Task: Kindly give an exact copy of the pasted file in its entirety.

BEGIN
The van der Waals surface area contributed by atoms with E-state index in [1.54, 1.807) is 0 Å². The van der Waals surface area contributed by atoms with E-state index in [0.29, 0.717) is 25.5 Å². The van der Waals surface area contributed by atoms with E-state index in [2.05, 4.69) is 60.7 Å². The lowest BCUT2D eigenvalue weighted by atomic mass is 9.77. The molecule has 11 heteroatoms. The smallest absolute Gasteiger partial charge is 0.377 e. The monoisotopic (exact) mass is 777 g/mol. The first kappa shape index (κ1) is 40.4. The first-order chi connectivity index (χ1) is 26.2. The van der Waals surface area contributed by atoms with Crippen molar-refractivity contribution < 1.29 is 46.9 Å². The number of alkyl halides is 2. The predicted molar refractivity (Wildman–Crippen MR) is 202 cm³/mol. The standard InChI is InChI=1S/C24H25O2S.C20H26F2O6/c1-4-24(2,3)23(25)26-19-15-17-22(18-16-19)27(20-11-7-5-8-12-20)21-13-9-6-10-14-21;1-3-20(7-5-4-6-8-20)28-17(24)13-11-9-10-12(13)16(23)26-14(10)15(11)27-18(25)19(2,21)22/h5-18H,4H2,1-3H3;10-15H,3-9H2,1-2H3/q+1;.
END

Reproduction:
The van der Waals surface area contributed by atoms with E-state index in [1.54, 1.807) is 0 Å². The van der Waals surface area contributed by atoms with E-state index in [0.29, 0.717) is 25.5 Å². The van der Waals surface area contributed by atoms with E-state index in [2.05, 4.69) is 60.7 Å². The lowest BCUT2D eigenvalue weighted by atomic mass is 9.77. The molecule has 11 heteroatoms. The smallest absolute Gasteiger partial charge is 0.377 e. The monoisotopic (exact) mass is 777 g/mol. The first kappa shape index (κ1) is 40.4. The first-order chi connectivity index (χ1) is 26.2. The van der Waals surface area contributed by atoms with Crippen molar-refractivity contribution < 1.29 is 46.9 Å². The number of alkyl halides is 2. The predicted molar refractivity (Wildman–Crippen MR) is 202 cm³/mol. The standard InChI is InChI=1S/C24H25O2S.C20H26F2O6/c1-4-24(2,3)23(25)26-19-15-17-22(18-16-19)27(20-11-7-5-8-12-20)21-13-9-6-10-14-21;1-3-20(7-5-4-6-8-20)28-17(24)13-11-9-10-12(13)16(23)26-14(10)15(11)27-18(25)19(2,21)22/h5-18H,4H2,1-3H3;10-15H,3-9H2,1-2H3/q+1;.